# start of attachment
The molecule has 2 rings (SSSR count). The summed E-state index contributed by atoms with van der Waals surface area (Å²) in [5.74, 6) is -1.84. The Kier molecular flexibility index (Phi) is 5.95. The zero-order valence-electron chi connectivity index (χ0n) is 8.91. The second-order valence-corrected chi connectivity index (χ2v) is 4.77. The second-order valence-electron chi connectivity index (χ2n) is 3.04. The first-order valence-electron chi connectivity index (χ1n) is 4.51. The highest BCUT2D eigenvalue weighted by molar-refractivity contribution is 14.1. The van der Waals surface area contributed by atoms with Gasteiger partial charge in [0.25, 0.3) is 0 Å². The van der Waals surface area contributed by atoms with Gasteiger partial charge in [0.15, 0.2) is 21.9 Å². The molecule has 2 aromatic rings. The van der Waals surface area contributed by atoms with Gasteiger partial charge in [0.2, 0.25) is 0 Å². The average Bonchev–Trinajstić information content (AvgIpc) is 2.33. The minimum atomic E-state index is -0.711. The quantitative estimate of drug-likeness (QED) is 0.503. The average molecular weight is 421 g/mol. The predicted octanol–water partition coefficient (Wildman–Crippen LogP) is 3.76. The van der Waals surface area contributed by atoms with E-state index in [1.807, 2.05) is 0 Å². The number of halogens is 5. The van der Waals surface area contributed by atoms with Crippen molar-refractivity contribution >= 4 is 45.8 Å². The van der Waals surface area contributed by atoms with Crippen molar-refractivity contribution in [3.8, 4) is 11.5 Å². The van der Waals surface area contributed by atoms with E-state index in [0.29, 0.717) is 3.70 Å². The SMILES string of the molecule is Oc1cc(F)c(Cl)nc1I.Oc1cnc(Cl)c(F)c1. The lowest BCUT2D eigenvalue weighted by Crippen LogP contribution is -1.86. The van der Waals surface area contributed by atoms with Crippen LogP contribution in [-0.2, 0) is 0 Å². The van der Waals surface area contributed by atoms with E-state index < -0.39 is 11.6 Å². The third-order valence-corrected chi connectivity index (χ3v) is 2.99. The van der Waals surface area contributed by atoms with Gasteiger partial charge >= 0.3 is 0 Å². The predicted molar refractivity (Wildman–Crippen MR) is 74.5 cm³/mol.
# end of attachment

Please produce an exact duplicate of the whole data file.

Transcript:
The molecule has 2 rings (SSSR count). The summed E-state index contributed by atoms with van der Waals surface area (Å²) in [5.74, 6) is -1.84. The Kier molecular flexibility index (Phi) is 5.95. The zero-order valence-electron chi connectivity index (χ0n) is 8.91. The second-order valence-corrected chi connectivity index (χ2v) is 4.77. The second-order valence-electron chi connectivity index (χ2n) is 3.04. The first-order valence-electron chi connectivity index (χ1n) is 4.51. The highest BCUT2D eigenvalue weighted by molar-refractivity contribution is 14.1. The van der Waals surface area contributed by atoms with Gasteiger partial charge in [0.25, 0.3) is 0 Å². The van der Waals surface area contributed by atoms with Gasteiger partial charge in [0.15, 0.2) is 21.9 Å². The molecule has 2 aromatic rings. The van der Waals surface area contributed by atoms with Gasteiger partial charge in [0.2, 0.25) is 0 Å². The average Bonchev–Trinajstić information content (AvgIpc) is 2.33. The minimum atomic E-state index is -0.711. The quantitative estimate of drug-likeness (QED) is 0.503. The average molecular weight is 421 g/mol. The predicted octanol–water partition coefficient (Wildman–Crippen LogP) is 3.76. The van der Waals surface area contributed by atoms with E-state index in [1.807, 2.05) is 0 Å². The number of halogens is 5. The van der Waals surface area contributed by atoms with Crippen molar-refractivity contribution >= 4 is 45.8 Å². The van der Waals surface area contributed by atoms with Crippen molar-refractivity contribution in [3.8, 4) is 11.5 Å². The van der Waals surface area contributed by atoms with E-state index in [0.29, 0.717) is 3.70 Å². The SMILES string of the molecule is Oc1cc(F)c(Cl)nc1I.Oc1cnc(Cl)c(F)c1. The lowest BCUT2D eigenvalue weighted by Crippen LogP contribution is -1.86. The van der Waals surface area contributed by atoms with Crippen LogP contribution in [-0.2, 0) is 0 Å². The van der Waals surface area contributed by atoms with E-state index < -0.39 is 11.6 Å². The third-order valence-corrected chi connectivity index (χ3v) is 2.99. The van der Waals surface area contributed by atoms with Gasteiger partial charge >= 0.3 is 0 Å². The predicted molar refractivity (Wildman–Crippen MR) is 74.5 cm³/mol.